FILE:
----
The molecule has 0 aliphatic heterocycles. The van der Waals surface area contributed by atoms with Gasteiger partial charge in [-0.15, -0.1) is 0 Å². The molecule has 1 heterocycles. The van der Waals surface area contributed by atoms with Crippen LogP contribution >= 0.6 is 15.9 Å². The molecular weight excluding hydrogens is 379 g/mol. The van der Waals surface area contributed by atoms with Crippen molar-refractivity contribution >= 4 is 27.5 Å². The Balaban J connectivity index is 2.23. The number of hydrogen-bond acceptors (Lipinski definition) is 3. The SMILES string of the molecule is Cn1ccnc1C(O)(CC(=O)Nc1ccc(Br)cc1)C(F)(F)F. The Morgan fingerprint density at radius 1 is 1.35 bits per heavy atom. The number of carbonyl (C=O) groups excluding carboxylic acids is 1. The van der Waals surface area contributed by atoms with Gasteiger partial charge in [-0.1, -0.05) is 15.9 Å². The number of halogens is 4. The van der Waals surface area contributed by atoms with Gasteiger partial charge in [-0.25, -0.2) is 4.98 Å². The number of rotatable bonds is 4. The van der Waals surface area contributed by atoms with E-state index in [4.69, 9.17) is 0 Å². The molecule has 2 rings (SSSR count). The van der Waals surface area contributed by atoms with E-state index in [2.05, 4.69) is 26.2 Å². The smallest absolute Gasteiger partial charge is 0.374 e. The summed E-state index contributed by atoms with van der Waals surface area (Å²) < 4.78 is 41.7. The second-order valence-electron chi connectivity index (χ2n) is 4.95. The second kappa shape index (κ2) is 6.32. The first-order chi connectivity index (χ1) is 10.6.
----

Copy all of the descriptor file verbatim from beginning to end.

The molecule has 0 aliphatic heterocycles. The van der Waals surface area contributed by atoms with Gasteiger partial charge in [-0.15, -0.1) is 0 Å². The molecule has 1 heterocycles. The van der Waals surface area contributed by atoms with Crippen LogP contribution >= 0.6 is 15.9 Å². The molecular weight excluding hydrogens is 379 g/mol. The van der Waals surface area contributed by atoms with Crippen molar-refractivity contribution >= 4 is 27.5 Å². The Balaban J connectivity index is 2.23. The number of hydrogen-bond acceptors (Lipinski definition) is 3. The SMILES string of the molecule is Cn1ccnc1C(O)(CC(=O)Nc1ccc(Br)cc1)C(F)(F)F. The Morgan fingerprint density at radius 1 is 1.35 bits per heavy atom. The number of carbonyl (C=O) groups excluding carboxylic acids is 1. The van der Waals surface area contributed by atoms with Gasteiger partial charge in [-0.1, -0.05) is 15.9 Å². The number of halogens is 4. The van der Waals surface area contributed by atoms with Gasteiger partial charge in [-0.25, -0.2) is 4.98 Å². The number of rotatable bonds is 4. The van der Waals surface area contributed by atoms with E-state index in [4.69, 9.17) is 0 Å². The molecule has 2 rings (SSSR count). The van der Waals surface area contributed by atoms with E-state index in [2.05, 4.69) is 26.2 Å². The smallest absolute Gasteiger partial charge is 0.374 e. The summed E-state index contributed by atoms with van der Waals surface area (Å²) < 4.78 is 41.7. The second-order valence-electron chi connectivity index (χ2n) is 4.95. The second kappa shape index (κ2) is 6.32. The first-order chi connectivity index (χ1) is 10.6.